School of Engineering and Materials Science
Research Student Awards
PhD Thesis: Processing and sintering of carbonate hydroxyapatite
Author: BARRALET, Jake
Supervisor(s): Bill Bonfield
Since the early 1970's there have been a number of investigations into the preparation of dense sintered hydroxyapatite for medical applications. However, there have been few studies reporting the production of sintered carbonate apatite, which resembles more closely the composition of human bone mineral.
This work has studied the precipitation, processing and sintering of carbonate apatites. Crystallisation variables such as temperature and bicarbonate ion concentration have been investigated in order to determine some effects on the size, morphology and composition of carbonate apatite precipitates. By employing the correct conditions, nanoscale precipitates have been produced that have enabled the use of a colloidal filtration route in processing. The effect of sintering atmosphere, green density, and carbonate content were investigated isochronally over a range of temperatures. Isothermal experiments demonstrated the evolution of microstructure and changes in density with time.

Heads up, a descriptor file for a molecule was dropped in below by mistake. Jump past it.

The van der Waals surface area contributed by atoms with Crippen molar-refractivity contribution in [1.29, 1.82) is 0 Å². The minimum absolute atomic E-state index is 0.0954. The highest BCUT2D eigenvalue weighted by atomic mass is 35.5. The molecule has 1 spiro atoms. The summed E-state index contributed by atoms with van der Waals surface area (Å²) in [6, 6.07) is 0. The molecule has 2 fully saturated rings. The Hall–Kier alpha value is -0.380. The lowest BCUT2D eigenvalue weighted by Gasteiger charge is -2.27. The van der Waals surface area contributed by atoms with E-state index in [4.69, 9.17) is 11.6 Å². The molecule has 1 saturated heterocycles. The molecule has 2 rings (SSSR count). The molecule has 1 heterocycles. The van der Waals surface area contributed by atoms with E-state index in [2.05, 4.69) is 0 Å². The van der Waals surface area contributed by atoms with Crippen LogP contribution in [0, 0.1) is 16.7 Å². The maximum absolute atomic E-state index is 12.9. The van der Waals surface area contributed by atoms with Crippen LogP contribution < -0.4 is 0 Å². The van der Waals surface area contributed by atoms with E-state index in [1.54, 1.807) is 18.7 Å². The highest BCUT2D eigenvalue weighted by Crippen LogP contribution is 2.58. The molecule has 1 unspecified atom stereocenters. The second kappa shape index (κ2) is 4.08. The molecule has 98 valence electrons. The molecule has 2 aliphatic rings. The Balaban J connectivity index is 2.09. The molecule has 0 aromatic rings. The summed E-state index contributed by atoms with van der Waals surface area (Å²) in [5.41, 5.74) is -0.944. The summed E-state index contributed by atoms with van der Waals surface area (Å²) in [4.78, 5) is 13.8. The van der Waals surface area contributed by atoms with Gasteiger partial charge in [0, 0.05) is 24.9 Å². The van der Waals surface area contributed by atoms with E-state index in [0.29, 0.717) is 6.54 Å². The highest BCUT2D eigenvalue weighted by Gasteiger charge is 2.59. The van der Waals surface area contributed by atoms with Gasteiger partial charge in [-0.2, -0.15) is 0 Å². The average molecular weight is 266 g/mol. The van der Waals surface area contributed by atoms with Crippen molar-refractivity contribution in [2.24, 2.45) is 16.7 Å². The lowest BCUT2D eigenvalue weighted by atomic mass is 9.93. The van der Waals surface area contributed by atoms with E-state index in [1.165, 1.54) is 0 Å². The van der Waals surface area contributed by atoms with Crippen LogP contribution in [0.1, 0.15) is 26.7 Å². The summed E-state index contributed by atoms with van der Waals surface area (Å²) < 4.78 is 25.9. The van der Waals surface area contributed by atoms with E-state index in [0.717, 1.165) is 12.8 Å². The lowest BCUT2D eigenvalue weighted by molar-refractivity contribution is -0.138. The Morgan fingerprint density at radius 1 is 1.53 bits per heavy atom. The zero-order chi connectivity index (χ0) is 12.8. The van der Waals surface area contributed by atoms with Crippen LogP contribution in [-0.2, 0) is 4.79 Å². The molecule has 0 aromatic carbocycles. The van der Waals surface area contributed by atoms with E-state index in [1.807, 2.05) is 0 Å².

Results from this study indicated that translucent 99.9% relative density carbonate hydroxyapatite could be produced by sintering in an atmosphere of carbon dioxide and water. Water was found to enhance densification in carbon dioxide furnace atmospheres. The temperature at which maximum densification occurred decreased with carbonate content. Bloating was found to be related to carbonate content as larger expansions were observed in higher carbonate content materials. The partial pressure of water did not effect the composition of the carbonate apatite, whereas the green composition did, contrary to the findings of other workers.